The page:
A beauty therapist turned to strangers on Facebook for medical advice after one of her customers suffered a severe reaction to lip fillers.
Kelly Adsett appealed for help in the ‘Lip Filler Chat Group’ earlier this month after her client claimed she was suffering swelling in her face, arms and legs and could not walk properly three days after the injections.
She received comments from other users suggesting the customer may have herpes and should treat her swelling using cold sore cream.
The group says it is ‘for all who are interested in fillers’ and can be viewed by anyone, regardless of their medical background.
Ms Adsett, who runs a farm-based salon called The Stable near Bodmin in Cornwall, reassured the client in a text it was ‘completely normal’ for there to be swelling. But behind closed doors, she pleaded for advice from the 4,500 members of the public Facebook group.
The beautician shared a photo of the unidentified woman alongside pictures of her heavily swollen lips.
In the typo-laden post, Ms Adsett said: ‘Her face is swollen what can anyone suggest? She doesn’t want to remove it but I think I have no opption (sic).’
The beauty therapist revealed in a separate comment that the client went to A&E and was diagnosed with a blood clot, which doctors linked to the lip filler injections.
Campaigners said the case was proof that most beauticians have ‘no idea what they are doing’ and claimed it highlighted the need for tighter regulations.
Ms Adsett posted online for some advice after one of her customers suffered huge swelling in their lips and then arms and legs following a lip filler treatment. Campaigners said it showed most beauticians have ‘no idea what they are doing’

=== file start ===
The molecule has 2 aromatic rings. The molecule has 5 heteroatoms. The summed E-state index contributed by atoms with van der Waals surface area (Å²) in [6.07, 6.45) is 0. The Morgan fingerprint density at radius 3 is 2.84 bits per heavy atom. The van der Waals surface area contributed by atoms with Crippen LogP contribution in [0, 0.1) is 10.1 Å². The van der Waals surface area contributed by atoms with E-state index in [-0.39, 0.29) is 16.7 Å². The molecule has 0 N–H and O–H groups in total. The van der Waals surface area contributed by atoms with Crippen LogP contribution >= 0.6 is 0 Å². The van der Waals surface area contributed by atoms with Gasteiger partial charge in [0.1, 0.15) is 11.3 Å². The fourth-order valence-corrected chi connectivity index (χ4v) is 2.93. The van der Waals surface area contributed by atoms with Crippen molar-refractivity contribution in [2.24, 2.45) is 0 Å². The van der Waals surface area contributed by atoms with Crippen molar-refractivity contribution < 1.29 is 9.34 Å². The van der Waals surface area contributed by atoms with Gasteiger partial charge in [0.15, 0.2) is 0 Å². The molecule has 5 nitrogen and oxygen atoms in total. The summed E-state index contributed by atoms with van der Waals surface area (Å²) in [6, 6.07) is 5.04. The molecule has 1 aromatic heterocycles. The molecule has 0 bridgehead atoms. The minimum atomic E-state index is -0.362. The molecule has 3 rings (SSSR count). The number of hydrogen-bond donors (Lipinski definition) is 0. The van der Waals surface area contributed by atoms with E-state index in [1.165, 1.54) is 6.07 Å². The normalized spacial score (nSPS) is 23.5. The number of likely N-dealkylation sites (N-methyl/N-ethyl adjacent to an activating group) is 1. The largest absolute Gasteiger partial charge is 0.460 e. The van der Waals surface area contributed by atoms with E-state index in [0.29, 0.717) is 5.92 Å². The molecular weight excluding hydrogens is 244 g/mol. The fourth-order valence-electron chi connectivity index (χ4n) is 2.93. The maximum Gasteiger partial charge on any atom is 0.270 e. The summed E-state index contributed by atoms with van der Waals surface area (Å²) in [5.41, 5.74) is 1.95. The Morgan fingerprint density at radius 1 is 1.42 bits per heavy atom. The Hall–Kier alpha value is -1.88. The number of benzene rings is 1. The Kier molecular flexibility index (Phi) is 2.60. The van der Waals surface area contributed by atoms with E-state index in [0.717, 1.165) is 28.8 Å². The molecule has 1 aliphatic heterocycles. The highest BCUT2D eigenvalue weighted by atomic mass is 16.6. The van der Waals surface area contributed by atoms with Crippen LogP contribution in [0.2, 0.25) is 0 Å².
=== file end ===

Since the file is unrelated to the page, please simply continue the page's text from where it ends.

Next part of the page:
Ms Adsett (pictured) runs The Stables in Bodmin, Cornwall. The clinic no longer offers lip filler treatments on its website, although it continues to sell others such as teeth whitening
Ms Adsett posted the above messages on Facebook group ‘Lip Filler Chat’ that she had sent to the client
She also later shared the clients response. Medics say it is possible for lip fillers to trigger blood clots, but this only happens when they are injected into arteries
Current rules mean an aesthetic practitioner does not need any qualifications, so anyone can go on a basic training course and then be allowed to perform non-surgical cosmetic treatments.
Staff are being taught online or at one-day training courses for as little as £150.
In the now-deleted post on March 6, Ms Adsett said: ‘Look for for some advice, the photos aren’t great I no.
‘I did this client on Thursday at 1pm she said it’s really swollen and painful and has has can antihistamine and parctomal, also put compression on it she said today her face is swollen what can anyone suggest?
What are the risks with getting lip fillers?
The beauty industry in the UK is an unregulated ‘wild west’, with clinics not required to register or meet basic hygiene or safety standards.
Ministers are currently preparing to regulate it, however, with plans now making their way through parliament.
The NHS says the risks of getting fillers depend on whether the procedure was done correctly or what filler was used.
Serious complications include:
- An infection;
- A lumpy appearance under the skin;
- Filler moving away from the intended treatment area;
- Blocked blood vessels in the face, which can cause tissue death or blindness.
‘She doesn’t want to remove it but I think I have no opption than to take the filler out.’
Providing an update in the comment section, Ms Adsett: ‘So before and after filler and today but now she tell me her legs and arms swollen she can’t walk.
‘She going to a nd e I’ve told her come in ive now asked what hospital she attending.’
She shared screenshots of messages sent to the customer, where she said the swelling was ‘completely normal’.